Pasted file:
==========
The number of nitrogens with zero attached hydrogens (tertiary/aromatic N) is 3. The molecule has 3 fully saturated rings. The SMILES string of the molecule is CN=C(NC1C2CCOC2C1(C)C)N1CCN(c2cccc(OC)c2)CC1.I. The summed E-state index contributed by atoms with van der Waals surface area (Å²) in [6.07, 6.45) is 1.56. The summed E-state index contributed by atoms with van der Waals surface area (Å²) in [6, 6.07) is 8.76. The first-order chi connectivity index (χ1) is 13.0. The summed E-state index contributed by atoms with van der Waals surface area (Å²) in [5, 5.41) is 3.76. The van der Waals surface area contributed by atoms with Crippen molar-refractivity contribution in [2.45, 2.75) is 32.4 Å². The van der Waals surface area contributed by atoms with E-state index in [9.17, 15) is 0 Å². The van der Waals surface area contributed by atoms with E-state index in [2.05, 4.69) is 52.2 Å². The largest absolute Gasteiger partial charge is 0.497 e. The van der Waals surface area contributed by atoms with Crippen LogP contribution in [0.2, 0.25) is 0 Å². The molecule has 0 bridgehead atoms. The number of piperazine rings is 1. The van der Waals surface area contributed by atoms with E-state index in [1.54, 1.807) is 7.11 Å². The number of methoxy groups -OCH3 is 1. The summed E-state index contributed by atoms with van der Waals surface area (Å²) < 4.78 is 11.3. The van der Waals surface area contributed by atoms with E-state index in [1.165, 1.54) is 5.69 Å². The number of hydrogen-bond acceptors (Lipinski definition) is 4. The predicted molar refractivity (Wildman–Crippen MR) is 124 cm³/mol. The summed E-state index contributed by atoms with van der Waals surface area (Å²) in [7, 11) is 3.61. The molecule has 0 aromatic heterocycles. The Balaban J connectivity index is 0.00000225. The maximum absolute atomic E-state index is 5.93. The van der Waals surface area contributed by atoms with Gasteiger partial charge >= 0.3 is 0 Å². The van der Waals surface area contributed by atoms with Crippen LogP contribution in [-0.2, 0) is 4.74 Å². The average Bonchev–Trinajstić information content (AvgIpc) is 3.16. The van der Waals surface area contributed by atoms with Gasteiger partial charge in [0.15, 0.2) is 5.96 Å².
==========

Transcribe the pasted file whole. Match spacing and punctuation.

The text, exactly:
The number of nitrogens with zero attached hydrogens (tertiary/aromatic N) is 3. The molecule has 3 fully saturated rings. The SMILES string of the molecule is CN=C(NC1C2CCOC2C1(C)C)N1CCN(c2cccc(OC)c2)CC1.I. The summed E-state index contributed by atoms with van der Waals surface area (Å²) in [6.07, 6.45) is 1.56. The summed E-state index contributed by atoms with van der Waals surface area (Å²) in [6, 6.07) is 8.76. The first-order chi connectivity index (χ1) is 13.0. The summed E-state index contributed by atoms with van der Waals surface area (Å²) in [5, 5.41) is 3.76. The van der Waals surface area contributed by atoms with Crippen molar-refractivity contribution in [2.45, 2.75) is 32.4 Å². The van der Waals surface area contributed by atoms with E-state index in [9.17, 15) is 0 Å². The van der Waals surface area contributed by atoms with E-state index in [2.05, 4.69) is 52.2 Å². The largest absolute Gasteiger partial charge is 0.497 e. The van der Waals surface area contributed by atoms with Crippen LogP contribution in [0.2, 0.25) is 0 Å². The molecule has 0 bridgehead atoms. The number of piperazine rings is 1. The van der Waals surface area contributed by atoms with E-state index in [1.54, 1.807) is 7.11 Å². The number of methoxy groups -OCH3 is 1. The summed E-state index contributed by atoms with van der Waals surface area (Å²) < 4.78 is 11.3. The van der Waals surface area contributed by atoms with E-state index in [1.165, 1.54) is 5.69 Å². The number of hydrogen-bond acceptors (Lipinski definition) is 4. The predicted molar refractivity (Wildman–Crippen MR) is 124 cm³/mol. The summed E-state index contributed by atoms with van der Waals surface area (Å²) in [7, 11) is 3.61. The molecule has 0 aromatic heterocycles. The Balaban J connectivity index is 0.00000225. The maximum absolute atomic E-state index is 5.93. The van der Waals surface area contributed by atoms with Gasteiger partial charge >= 0.3 is 0 Å². The van der Waals surface area contributed by atoms with Crippen LogP contribution in [-0.2, 0) is 4.74 Å². The average Bonchev–Trinajstić information content (AvgIpc) is 3.16. The van der Waals surface area contributed by atoms with Gasteiger partial charge in [0.15, 0.2) is 5.96 Å².